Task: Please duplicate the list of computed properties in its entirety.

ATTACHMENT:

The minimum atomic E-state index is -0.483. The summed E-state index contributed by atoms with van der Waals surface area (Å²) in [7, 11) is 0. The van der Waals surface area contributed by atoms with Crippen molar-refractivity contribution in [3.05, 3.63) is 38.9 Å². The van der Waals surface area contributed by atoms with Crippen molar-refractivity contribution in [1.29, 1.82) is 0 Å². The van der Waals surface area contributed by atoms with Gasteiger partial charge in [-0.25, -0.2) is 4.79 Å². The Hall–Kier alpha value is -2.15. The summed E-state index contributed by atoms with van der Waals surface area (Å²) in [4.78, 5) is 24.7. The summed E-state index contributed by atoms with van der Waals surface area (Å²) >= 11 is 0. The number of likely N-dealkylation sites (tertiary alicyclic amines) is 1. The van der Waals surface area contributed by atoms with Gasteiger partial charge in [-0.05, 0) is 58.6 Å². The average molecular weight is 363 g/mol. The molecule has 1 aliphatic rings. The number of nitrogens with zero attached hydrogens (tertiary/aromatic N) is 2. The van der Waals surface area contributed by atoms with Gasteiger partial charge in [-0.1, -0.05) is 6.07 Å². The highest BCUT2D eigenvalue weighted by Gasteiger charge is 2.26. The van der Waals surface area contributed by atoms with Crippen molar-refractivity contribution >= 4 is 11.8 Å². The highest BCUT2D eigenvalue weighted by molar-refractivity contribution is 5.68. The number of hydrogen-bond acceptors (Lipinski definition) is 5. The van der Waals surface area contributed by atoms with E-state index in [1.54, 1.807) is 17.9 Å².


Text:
The minimum atomic E-state index is -0.483. The summed E-state index contributed by atoms with van der Waals surface area (Å²) in [7, 11) is 0. The van der Waals surface area contributed by atoms with Crippen molar-refractivity contribution in [3.05, 3.63) is 38.9 Å². The van der Waals surface area contributed by atoms with Crippen molar-refractivity contribution in [1.29, 1.82) is 0 Å². The van der Waals surface area contributed by atoms with Gasteiger partial charge in [-0.25, -0.2) is 4.79 Å². The Hall–Kier alpha value is -2.15. The summed E-state index contributed by atoms with van der Waals surface area (Å²) in [4.78, 5) is 24.7. The summed E-state index contributed by atoms with van der Waals surface area (Å²) >= 11 is 0. The number of likely N-dealkylation sites (tertiary alicyclic amines) is 1. The van der Waals surface area contributed by atoms with Gasteiger partial charge in [-0.05, 0) is 58.6 Å². The average molecular weight is 363 g/mol. The molecule has 1 aliphatic rings. The number of nitrogens with zero attached hydrogens (tertiary/aromatic N) is 2. The van der Waals surface area contributed by atoms with Gasteiger partial charge in [-0.1, -0.05) is 6.07 Å². The highest BCUT2D eigenvalue weighted by Gasteiger charge is 2.26. The van der Waals surface area contributed by atoms with Crippen molar-refractivity contribution >= 4 is 11.8 Å². The highest BCUT2D eigenvalue weighted by molar-refractivity contribution is 5.68. The number of hydrogen-bond acceptors (Lipinski definition) is 5. The van der Waals surface area contributed by atoms with E-state index in [1.54, 1.807) is 17.9 Å².